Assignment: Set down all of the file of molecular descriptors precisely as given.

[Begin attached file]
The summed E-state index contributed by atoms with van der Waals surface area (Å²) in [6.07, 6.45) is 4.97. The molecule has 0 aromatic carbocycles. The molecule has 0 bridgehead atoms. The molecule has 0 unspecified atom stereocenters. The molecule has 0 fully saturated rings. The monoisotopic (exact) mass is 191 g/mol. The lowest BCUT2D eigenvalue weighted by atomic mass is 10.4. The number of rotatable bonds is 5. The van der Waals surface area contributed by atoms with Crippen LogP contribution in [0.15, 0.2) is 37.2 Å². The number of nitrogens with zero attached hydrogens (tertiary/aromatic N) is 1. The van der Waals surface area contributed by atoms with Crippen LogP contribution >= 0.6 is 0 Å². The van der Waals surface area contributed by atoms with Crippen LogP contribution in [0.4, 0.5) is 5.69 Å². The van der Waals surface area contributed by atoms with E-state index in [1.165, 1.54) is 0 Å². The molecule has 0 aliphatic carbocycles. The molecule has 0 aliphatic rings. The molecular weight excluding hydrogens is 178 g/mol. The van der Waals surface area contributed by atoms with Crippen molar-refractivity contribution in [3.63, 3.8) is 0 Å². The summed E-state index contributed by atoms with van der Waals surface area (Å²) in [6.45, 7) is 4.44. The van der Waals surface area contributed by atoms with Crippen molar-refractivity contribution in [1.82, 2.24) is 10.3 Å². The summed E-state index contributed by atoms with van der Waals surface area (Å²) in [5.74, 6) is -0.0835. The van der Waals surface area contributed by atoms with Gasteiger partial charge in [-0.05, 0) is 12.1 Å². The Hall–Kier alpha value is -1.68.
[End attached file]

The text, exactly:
The summed E-state index contributed by atoms with van der Waals surface area (Å²) in [6.07, 6.45) is 4.97. The molecule has 0 aromatic carbocycles. The molecule has 0 bridgehead atoms. The molecule has 0 unspecified atom stereocenters. The molecule has 0 fully saturated rings. The monoisotopic (exact) mass is 191 g/mol. The lowest BCUT2D eigenvalue weighted by atomic mass is 10.4. The number of rotatable bonds is 5. The van der Waals surface area contributed by atoms with Crippen LogP contribution in [0.15, 0.2) is 37.2 Å². The number of nitrogens with zero attached hydrogens (tertiary/aromatic N) is 1. The van der Waals surface area contributed by atoms with Crippen LogP contribution >= 0.6 is 0 Å². The van der Waals surface area contributed by atoms with Crippen LogP contribution in [0.4, 0.5) is 5.69 Å². The van der Waals surface area contributed by atoms with E-state index in [1.165, 1.54) is 0 Å². The molecule has 0 aliphatic carbocycles. The molecule has 0 aliphatic rings. The molecular weight excluding hydrogens is 178 g/mol. The van der Waals surface area contributed by atoms with Crippen molar-refractivity contribution in [3.63, 3.8) is 0 Å². The summed E-state index contributed by atoms with van der Waals surface area (Å²) in [6.45, 7) is 4.44. The van der Waals surface area contributed by atoms with Crippen molar-refractivity contribution in [1.82, 2.24) is 10.3 Å². The summed E-state index contributed by atoms with van der Waals surface area (Å²) in [5.74, 6) is -0.0835. The van der Waals surface area contributed by atoms with Gasteiger partial charge in [-0.05, 0) is 12.1 Å². The Hall–Kier alpha value is -1.68.